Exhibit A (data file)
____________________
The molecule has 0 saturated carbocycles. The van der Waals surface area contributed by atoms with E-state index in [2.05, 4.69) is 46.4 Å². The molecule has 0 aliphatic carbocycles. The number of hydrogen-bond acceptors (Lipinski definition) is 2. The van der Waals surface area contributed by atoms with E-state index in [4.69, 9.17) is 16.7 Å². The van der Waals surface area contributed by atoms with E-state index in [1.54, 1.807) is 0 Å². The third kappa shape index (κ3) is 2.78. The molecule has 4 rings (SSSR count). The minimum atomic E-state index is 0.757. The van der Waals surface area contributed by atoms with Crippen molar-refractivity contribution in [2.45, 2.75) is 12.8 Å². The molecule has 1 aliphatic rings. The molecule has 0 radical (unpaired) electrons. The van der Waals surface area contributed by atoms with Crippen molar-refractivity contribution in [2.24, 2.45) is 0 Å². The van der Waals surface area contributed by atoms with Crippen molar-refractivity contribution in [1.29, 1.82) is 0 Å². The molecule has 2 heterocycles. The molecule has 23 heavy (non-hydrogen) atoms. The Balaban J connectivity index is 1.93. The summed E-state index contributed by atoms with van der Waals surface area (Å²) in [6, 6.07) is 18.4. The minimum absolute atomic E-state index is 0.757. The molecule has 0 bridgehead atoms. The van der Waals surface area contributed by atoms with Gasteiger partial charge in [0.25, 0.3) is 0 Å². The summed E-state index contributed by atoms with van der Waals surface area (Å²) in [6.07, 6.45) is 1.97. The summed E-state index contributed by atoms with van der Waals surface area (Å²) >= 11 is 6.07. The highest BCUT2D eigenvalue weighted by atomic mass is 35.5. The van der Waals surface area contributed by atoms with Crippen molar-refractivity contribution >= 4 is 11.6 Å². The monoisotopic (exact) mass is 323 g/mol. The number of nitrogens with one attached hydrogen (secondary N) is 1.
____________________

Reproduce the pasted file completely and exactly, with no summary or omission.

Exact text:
The molecule has 0 saturated carbocycles. The van der Waals surface area contributed by atoms with E-state index in [2.05, 4.69) is 46.4 Å². The molecule has 0 aliphatic carbocycles. The number of hydrogen-bond acceptors (Lipinski definition) is 2. The van der Waals surface area contributed by atoms with E-state index in [4.69, 9.17) is 16.7 Å². The van der Waals surface area contributed by atoms with E-state index in [1.54, 1.807) is 0 Å². The third kappa shape index (κ3) is 2.78. The molecule has 4 rings (SSSR count). The minimum atomic E-state index is 0.757. The van der Waals surface area contributed by atoms with Crippen molar-refractivity contribution in [2.45, 2.75) is 12.8 Å². The molecule has 1 aliphatic rings. The molecule has 0 radical (unpaired) electrons. The van der Waals surface area contributed by atoms with Crippen molar-refractivity contribution in [2.24, 2.45) is 0 Å². The van der Waals surface area contributed by atoms with Crippen molar-refractivity contribution in [1.29, 1.82) is 0 Å². The molecule has 2 heterocycles. The molecule has 23 heavy (non-hydrogen) atoms. The Balaban J connectivity index is 1.93. The summed E-state index contributed by atoms with van der Waals surface area (Å²) in [6, 6.07) is 18.4. The minimum absolute atomic E-state index is 0.757. The molecule has 0 bridgehead atoms. The van der Waals surface area contributed by atoms with Gasteiger partial charge in [0.25, 0.3) is 0 Å². The summed E-state index contributed by atoms with van der Waals surface area (Å²) in [6.07, 6.45) is 1.97. The summed E-state index contributed by atoms with van der Waals surface area (Å²) >= 11 is 6.07. The highest BCUT2D eigenvalue weighted by atomic mass is 35.5. The van der Waals surface area contributed by atoms with Crippen molar-refractivity contribution >= 4 is 11.6 Å². The monoisotopic (exact) mass is 323 g/mol. The number of nitrogens with one attached hydrogen (secondary N) is 1.